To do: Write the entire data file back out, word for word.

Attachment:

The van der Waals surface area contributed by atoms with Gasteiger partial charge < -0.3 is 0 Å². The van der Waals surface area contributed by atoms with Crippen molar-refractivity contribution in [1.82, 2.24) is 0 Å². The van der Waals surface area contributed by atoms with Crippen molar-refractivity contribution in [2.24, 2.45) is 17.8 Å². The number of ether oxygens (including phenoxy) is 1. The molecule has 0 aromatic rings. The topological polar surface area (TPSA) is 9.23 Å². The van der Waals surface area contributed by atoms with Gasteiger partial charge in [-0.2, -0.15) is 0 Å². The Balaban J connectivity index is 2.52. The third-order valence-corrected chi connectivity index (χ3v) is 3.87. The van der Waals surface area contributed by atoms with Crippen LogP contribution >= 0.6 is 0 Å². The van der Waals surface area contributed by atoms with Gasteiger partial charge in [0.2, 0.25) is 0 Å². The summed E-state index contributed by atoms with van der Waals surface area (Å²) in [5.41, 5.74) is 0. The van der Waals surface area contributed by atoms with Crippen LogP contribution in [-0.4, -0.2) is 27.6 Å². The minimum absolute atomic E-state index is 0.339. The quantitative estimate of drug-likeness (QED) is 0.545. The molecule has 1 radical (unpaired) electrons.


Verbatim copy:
The van der Waals surface area contributed by atoms with Gasteiger partial charge < -0.3 is 0 Å². The van der Waals surface area contributed by atoms with Crippen molar-refractivity contribution in [1.82, 2.24) is 0 Å². The van der Waals surface area contributed by atoms with Crippen molar-refractivity contribution in [2.24, 2.45) is 17.8 Å². The number of ether oxygens (including phenoxy) is 1. The molecule has 0 aromatic rings. The topological polar surface area (TPSA) is 9.23 Å². The van der Waals surface area contributed by atoms with Gasteiger partial charge in [-0.2, -0.15) is 0 Å². The Balaban J connectivity index is 2.52. The third-order valence-corrected chi connectivity index (χ3v) is 3.87. The van der Waals surface area contributed by atoms with Crippen LogP contribution >= 0.6 is 0 Å². The van der Waals surface area contributed by atoms with Gasteiger partial charge in [0.2, 0.25) is 0 Å². The summed E-state index contributed by atoms with van der Waals surface area (Å²) in [5.41, 5.74) is 0. The van der Waals surface area contributed by atoms with Crippen LogP contribution in [-0.4, -0.2) is 27.6 Å². The minimum absolute atomic E-state index is 0.339. The quantitative estimate of drug-likeness (QED) is 0.545. The molecule has 1 radical (unpaired) electrons.